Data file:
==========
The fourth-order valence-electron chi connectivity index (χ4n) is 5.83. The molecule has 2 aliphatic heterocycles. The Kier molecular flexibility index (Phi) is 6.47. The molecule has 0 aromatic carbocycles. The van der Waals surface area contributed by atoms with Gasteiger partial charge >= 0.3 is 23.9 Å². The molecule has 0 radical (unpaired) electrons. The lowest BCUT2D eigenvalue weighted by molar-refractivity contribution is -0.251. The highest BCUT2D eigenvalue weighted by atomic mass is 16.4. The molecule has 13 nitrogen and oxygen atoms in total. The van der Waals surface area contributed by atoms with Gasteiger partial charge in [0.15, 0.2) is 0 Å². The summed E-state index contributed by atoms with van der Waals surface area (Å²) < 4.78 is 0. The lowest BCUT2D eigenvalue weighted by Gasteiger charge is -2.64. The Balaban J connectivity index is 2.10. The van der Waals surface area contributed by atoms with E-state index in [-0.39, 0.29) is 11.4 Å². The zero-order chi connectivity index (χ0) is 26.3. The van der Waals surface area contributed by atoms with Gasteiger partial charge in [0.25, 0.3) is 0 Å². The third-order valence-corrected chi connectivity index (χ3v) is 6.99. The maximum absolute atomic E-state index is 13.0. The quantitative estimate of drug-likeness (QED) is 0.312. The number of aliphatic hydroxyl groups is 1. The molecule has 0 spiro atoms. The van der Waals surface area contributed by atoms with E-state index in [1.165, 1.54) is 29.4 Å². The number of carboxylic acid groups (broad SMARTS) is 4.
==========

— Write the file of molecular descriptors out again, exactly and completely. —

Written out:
The fourth-order valence-electron chi connectivity index (χ4n) is 5.83. The molecule has 2 aliphatic heterocycles. The Kier molecular flexibility index (Phi) is 6.47. The molecule has 0 aromatic carbocycles. The van der Waals surface area contributed by atoms with Gasteiger partial charge >= 0.3 is 23.9 Å². The molecule has 0 radical (unpaired) electrons. The lowest BCUT2D eigenvalue weighted by molar-refractivity contribution is -0.251. The highest BCUT2D eigenvalue weighted by atomic mass is 16.4. The molecule has 13 nitrogen and oxygen atoms in total. The van der Waals surface area contributed by atoms with Gasteiger partial charge in [0.15, 0.2) is 0 Å². The summed E-state index contributed by atoms with van der Waals surface area (Å²) < 4.78 is 0. The lowest BCUT2D eigenvalue weighted by Gasteiger charge is -2.64. The Balaban J connectivity index is 2.10. The van der Waals surface area contributed by atoms with E-state index in [-0.39, 0.29) is 11.4 Å². The zero-order chi connectivity index (χ0) is 26.3. The van der Waals surface area contributed by atoms with Gasteiger partial charge in [0.25, 0.3) is 0 Å². The third-order valence-corrected chi connectivity index (χ3v) is 6.99. The maximum absolute atomic E-state index is 13.0. The quantitative estimate of drug-likeness (QED) is 0.312. The number of aliphatic hydroxyl groups is 1. The molecule has 0 spiro atoms. The van der Waals surface area contributed by atoms with E-state index in [1.165, 1.54) is 29.4 Å². The number of carboxylic acid groups (broad SMARTS) is 4.